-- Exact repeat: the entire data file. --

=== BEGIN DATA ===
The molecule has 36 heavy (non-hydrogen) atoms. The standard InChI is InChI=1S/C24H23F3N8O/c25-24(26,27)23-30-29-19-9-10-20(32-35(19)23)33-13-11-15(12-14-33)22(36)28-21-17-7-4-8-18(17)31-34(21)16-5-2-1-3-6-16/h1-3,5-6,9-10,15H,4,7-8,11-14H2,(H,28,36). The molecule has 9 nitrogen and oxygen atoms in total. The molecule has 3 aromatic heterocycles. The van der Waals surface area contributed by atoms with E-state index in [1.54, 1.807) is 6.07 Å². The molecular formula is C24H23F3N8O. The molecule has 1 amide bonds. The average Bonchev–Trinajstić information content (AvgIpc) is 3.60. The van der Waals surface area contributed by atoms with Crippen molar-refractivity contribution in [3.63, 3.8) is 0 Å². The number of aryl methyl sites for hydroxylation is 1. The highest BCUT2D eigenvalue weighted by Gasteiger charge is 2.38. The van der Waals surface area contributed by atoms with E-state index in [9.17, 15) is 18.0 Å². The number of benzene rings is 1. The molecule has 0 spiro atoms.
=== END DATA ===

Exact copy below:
The molecule has 36 heavy (non-hydrogen) atoms. The standard InChI is InChI=1S/C24H23F3N8O/c25-24(26,27)23-30-29-19-9-10-20(32-35(19)23)33-13-11-15(12-14-33)22(36)28-21-17-7-4-8-18(17)31-34(21)16-5-2-1-3-6-16/h1-3,5-6,9-10,15H,4,7-8,11-14H2,(H,28,36). The molecule has 9 nitrogen and oxygen atoms in total. The molecule has 3 aromatic heterocycles. The van der Waals surface area contributed by atoms with E-state index in [1.54, 1.807) is 6.07 Å². The molecular formula is C24H23F3N8O. The molecule has 1 amide bonds. The average Bonchev–Trinajstić information content (AvgIpc) is 3.60. The van der Waals surface area contributed by atoms with Crippen molar-refractivity contribution in [3.63, 3.8) is 0 Å². The number of aryl methyl sites for hydroxylation is 1. The highest BCUT2D eigenvalue weighted by Gasteiger charge is 2.38. The van der Waals surface area contributed by atoms with E-state index in [9.17, 15) is 18.0 Å². The number of benzene rings is 1. The molecule has 0 spiro atoms.